Reading and Analyzing Texts
Identifying Reading Strategies Activity
When historians analyze sources and artifacts from the past, they do so by considering, among other things, who produced it and when it was produced. By paying attention to these aspects of the source’s origination, historians consider how reliable the source is and how it relates to other pieces of evidence. To teach students to do this, teachers can cognitively “apprentice” students by explicitly stating their thoughts while they read the document and create annotations. This interactive gives you the opportunity to annotate a primary source using three historical reading strategies: sourcing, contextualizing, and close reading.
The primary source for this interactive is excerpts from the majority opinion in Browder v. Gayle (1956), in which a federal district court’s ruling on June 5, 1956, held that bus segregation was unconstitutional under the Fourteenth Amendment. You can read the entire record of this court case here.
When sourcing, contextualizing, and closely reading a document, historians use their prior knowledge of actors and events to interpret the text. Teachers and students may need to develop such prior knowledge. For this document, here is some background information to assist you:
- As the National Archives website notes, “The case is renowned for its relation to the 1955 bus boycott in Montgomery…. Although not a party to the case, Rosa Parks' arrest record and fingerprints are exhibits to the case. The plaintiffs in this case were Aurelia Browder, Susie McDonald, Claudette Colvin, and Mary Louise Smith, all of whom had been either arrested for refusing to give up their seats to white passengers or harmed by being forced to comply with segregation codes. In this case, the three-judge panel ruled Montgomery segregation codes unconstitutional due to their violation of the due process and equal protection clauses of the 14th Amendment. The U.S. Supreme Court later affirmed the District Court's judgment.”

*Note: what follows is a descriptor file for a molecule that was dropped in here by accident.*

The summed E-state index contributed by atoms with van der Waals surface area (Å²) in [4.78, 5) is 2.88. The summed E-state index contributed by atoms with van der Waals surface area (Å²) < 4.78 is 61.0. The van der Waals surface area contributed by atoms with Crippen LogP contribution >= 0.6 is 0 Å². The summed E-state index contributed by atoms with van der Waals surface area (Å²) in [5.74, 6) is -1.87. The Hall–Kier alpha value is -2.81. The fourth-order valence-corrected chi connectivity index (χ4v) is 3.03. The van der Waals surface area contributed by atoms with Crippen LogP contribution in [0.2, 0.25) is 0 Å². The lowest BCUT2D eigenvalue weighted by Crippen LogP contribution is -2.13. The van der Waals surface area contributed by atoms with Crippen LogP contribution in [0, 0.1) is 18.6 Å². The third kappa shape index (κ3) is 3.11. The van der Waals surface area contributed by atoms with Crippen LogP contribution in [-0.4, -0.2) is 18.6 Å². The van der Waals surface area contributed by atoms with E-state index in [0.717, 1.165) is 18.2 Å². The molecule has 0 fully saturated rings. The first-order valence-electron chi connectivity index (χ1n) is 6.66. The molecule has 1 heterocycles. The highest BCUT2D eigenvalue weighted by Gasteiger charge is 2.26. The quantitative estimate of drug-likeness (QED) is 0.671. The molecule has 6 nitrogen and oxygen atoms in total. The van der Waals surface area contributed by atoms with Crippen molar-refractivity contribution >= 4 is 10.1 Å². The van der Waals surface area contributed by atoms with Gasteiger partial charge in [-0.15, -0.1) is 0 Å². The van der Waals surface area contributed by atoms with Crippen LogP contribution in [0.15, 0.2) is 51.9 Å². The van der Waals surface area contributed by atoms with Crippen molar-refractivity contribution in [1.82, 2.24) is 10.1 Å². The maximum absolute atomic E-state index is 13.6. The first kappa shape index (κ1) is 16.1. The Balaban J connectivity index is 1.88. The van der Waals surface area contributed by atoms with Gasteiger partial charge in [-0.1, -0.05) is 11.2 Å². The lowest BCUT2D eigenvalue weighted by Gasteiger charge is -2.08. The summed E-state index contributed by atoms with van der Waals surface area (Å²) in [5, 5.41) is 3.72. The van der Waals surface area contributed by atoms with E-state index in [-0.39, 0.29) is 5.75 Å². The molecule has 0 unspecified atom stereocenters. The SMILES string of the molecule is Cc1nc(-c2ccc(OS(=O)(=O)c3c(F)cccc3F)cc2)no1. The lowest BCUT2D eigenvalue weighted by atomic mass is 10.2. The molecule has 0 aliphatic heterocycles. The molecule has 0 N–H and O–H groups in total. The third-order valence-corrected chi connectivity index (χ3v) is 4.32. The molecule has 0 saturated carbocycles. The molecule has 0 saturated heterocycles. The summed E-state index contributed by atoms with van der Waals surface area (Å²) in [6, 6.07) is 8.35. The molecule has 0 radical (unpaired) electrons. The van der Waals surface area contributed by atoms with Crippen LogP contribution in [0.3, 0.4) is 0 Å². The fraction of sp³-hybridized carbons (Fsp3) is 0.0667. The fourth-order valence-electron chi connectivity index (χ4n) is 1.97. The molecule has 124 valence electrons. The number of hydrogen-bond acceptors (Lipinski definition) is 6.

- Review a digital copy of the complaint [PDF] that was filed by the plaintiffs, as well as the supporting document regarding the arrest of Rosa Parks.
- Review a digital copy of the judgment (page 1, page 2, page 3 [JPG]) that was delivered to the plaintiffs after the case was heard.
- The author of the majority opinion was judge Richard T. Rives, one of three judges who were specially appointed to decide Browder v. Gayle (1956). At the time, he was a member of the United States Court of Appeals for the Fifth Circuit in New Orleans and had been appointed by President Truman in 1951. Browder v. Gayle (1956) was the first of many cases in which Rives joined a majority opinion that expanded upon and applied the civil rights protected in Brown v. Board of Education (1954).
Click below to get started.
Reflect: What was easy/difficult about modeling a think-aloud? How did your annotations compare to the sample answers?